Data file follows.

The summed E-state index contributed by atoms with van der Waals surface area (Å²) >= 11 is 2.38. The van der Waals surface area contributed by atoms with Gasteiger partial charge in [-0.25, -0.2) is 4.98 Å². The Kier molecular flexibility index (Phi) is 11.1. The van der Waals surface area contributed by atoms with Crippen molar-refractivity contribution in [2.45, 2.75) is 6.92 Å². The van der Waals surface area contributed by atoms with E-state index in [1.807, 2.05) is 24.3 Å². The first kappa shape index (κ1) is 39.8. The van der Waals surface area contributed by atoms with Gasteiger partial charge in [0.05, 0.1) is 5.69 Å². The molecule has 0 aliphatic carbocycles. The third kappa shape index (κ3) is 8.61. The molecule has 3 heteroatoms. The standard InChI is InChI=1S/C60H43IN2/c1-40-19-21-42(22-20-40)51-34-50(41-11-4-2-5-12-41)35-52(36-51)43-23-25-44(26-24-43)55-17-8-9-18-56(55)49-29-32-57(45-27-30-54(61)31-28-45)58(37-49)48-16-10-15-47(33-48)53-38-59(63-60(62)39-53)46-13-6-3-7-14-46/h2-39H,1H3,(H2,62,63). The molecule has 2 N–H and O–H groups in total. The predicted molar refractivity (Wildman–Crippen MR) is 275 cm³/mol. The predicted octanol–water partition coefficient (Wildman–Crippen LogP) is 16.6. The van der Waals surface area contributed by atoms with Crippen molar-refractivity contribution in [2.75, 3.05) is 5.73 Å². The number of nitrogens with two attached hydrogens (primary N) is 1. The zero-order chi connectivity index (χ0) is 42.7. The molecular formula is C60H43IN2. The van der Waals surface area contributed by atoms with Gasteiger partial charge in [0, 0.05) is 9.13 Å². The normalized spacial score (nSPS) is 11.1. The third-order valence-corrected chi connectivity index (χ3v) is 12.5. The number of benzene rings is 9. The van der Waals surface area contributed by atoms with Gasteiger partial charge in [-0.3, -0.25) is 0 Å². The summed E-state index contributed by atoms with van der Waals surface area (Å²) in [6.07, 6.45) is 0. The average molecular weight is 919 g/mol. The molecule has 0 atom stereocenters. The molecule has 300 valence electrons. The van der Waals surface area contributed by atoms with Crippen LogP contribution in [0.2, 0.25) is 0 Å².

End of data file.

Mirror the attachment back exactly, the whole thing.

The summed E-state index contributed by atoms with van der Waals surface area (Å²) >= 11 is 2.38. The van der Waals surface area contributed by atoms with Gasteiger partial charge in [-0.25, -0.2) is 4.98 Å². The Kier molecular flexibility index (Phi) is 11.1. The van der Waals surface area contributed by atoms with Crippen molar-refractivity contribution in [2.45, 2.75) is 6.92 Å². The van der Waals surface area contributed by atoms with E-state index in [1.807, 2.05) is 24.3 Å². The first kappa shape index (κ1) is 39.8. The van der Waals surface area contributed by atoms with Gasteiger partial charge in [0.05, 0.1) is 5.69 Å². The molecule has 0 aliphatic carbocycles. The third kappa shape index (κ3) is 8.61. The molecule has 3 heteroatoms. The standard InChI is InChI=1S/C60H43IN2/c1-40-19-21-42(22-20-40)51-34-50(41-11-4-2-5-12-41)35-52(36-51)43-23-25-44(26-24-43)55-17-8-9-18-56(55)49-29-32-57(45-27-30-54(61)31-28-45)58(37-49)48-16-10-15-47(33-48)53-38-59(63-60(62)39-53)46-13-6-3-7-14-46/h2-39H,1H3,(H2,62,63). The molecule has 2 N–H and O–H groups in total. The predicted molar refractivity (Wildman–Crippen MR) is 275 cm³/mol. The predicted octanol–water partition coefficient (Wildman–Crippen LogP) is 16.6. The van der Waals surface area contributed by atoms with Crippen molar-refractivity contribution in [2.75, 3.05) is 5.73 Å². The number of nitrogens with two attached hydrogens (primary N) is 1. The zero-order chi connectivity index (χ0) is 42.7. The molecular formula is C60H43IN2. The van der Waals surface area contributed by atoms with Gasteiger partial charge in [0, 0.05) is 9.13 Å². The normalized spacial score (nSPS) is 11.1. The third-order valence-corrected chi connectivity index (χ3v) is 12.5. The number of benzene rings is 9. The van der Waals surface area contributed by atoms with Gasteiger partial charge in [-0.3, -0.25) is 0 Å². The summed E-state index contributed by atoms with van der Waals surface area (Å²) in [6.07, 6.45) is 0. The average molecular weight is 919 g/mol. The molecule has 0 atom stereocenters. The molecule has 300 valence electrons. The van der Waals surface area contributed by atoms with Crippen LogP contribution in [0.2, 0.25) is 0 Å².